Get Your First Look at the Design for Loop BRT Stations
The Chicago Department of Transportation recently released a preliminary design for the Loop bus rapid transit corridor’s shelters, heavily influenced by the winner of the NEXT STOP: Designing Chicago BRT Stations contest. Construction on the downtown express bus corridor, featuring dedicated lanes on Washington, Madison, Canal, and Clinton, is slated for this spring, with service launching by the end of the year. Washington and Madison will each get four stations, according to Chris Ziemann, the city’s BRT manager.
The design competition was sponsored by the Chicago Architectural Club and the Chicago Architecture Foundation, with support from the Rockefeller Foundation (a Streetsblog Chicago funder), and drew submissions from 14 different countries. The winning entry, Form vs. Uniform, was submitted by Hesam T. Rostami and Bahareh Atash of Toronto. It features a long, sleek, capsule shape, with transparent glass walls.
According to the designers, while each station would have the same basic footprint, to ease construction, maintenance and access for people with disabilities, the layout of wooden strips incorporated into the roof entrances and walls can be customized to make each shelter unique. Amenities would include solar panels on the roof to provide a portion of the needed power, heat lamps, and bike racks at the rear of the shelter.
Ziemann said CDOT will incorporate many aspects of Rostami and Baharesh’s entry into the final design of the stations. They received $5,000 in prize money but will get no additional compensation. The runners-up won smaller cash awards. “A small investment in the design competition led to a really big payoff in terms of urban design and downtown beautification,” he said. “These are going to be very functional, world-class BRT facilities.”
The mostly glass composition of the design was one of the major selling points, Ziemann said. “We heard from local businesses that ground-level retailers didn’t want to have their storefronts blocked by a big [opaque] bus shelter,” he said. If anything, merchants along the corridor will benefit from the increased foot traffic generated by fast transit service. Proximity to the BRT stops should also attract tenants to nearby office and residential buildings.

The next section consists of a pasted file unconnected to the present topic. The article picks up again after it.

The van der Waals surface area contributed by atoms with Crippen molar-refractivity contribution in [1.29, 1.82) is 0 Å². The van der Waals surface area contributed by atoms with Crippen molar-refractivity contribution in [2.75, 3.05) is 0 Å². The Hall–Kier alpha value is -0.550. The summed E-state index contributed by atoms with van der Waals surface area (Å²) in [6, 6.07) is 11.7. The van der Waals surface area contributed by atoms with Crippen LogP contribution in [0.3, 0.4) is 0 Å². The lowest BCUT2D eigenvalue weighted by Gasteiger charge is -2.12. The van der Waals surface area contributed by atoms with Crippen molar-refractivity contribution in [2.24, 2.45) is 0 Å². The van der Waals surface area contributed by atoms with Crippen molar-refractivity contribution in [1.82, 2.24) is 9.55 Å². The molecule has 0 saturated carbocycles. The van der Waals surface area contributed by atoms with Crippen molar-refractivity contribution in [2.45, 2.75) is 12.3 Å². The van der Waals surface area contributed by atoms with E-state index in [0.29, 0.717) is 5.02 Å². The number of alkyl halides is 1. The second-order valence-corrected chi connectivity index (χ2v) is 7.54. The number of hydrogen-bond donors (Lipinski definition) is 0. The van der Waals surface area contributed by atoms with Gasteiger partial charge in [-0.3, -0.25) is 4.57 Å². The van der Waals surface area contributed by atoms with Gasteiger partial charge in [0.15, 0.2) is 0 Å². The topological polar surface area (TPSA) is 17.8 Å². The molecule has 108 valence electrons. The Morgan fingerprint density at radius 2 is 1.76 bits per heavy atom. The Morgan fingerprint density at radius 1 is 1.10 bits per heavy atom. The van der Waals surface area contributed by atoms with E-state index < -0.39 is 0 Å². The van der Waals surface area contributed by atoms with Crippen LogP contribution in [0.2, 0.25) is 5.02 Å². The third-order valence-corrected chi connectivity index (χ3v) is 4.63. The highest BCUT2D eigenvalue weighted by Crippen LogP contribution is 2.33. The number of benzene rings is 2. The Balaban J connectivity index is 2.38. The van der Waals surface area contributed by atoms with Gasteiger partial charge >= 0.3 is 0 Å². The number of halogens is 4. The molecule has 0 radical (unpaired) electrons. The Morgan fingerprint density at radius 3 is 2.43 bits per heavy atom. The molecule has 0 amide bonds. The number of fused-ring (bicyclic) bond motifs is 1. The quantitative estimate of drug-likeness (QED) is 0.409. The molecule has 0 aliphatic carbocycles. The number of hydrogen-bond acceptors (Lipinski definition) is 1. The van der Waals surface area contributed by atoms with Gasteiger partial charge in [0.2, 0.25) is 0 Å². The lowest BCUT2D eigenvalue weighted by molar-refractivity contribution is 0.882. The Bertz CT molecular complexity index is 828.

The final design will feature level bus boarding from 14”-high platforms. The shelters will be located on islands on Washington and bumpouts on Madison, which will shorten pedestrian crossing distances. The stations will include lighting, seating, Bus Tracker displays, windbreaks inside the shelters, and possibly heat, Ziemann said.
Prepaid boarding is a likely scenario, he said. New York’s Select Bus Service requires customers to buy a ticket from a kiosk at the bus stop before boarding, which is enforced by occasional onboard checks by transit employees. However, it’s more probable that the downtown Chicago stations will use turnstiles to collect fares and control access to the platforms. Multiple bus routes will use the Loop corridor, so it would be impossible for passengers who board in other parts of town to buy a ticket to display during onboard checks.
Streetsblog Chicago readers have asked what’s to keep riders from simply stepping into the street to bypass the turnstiles and then hopping onto the platform. Some cities solve this problem by having sliding doors on the platform that open when the bus arrives. However, Ziemann said that most systems with prepaid boarding only experience five-to-eight-percent fare evasion. “We considered having doors on the platform, but it might be hard to justify the extra cost and maintenance,” he said.
An official unveiling of the station design will take place later this month at the architecture foundation, Ziemann said, adding that he’s happy that the CTA settled on an attractive and practical template for the shelters. “It’s an innovative design for an innovative project.”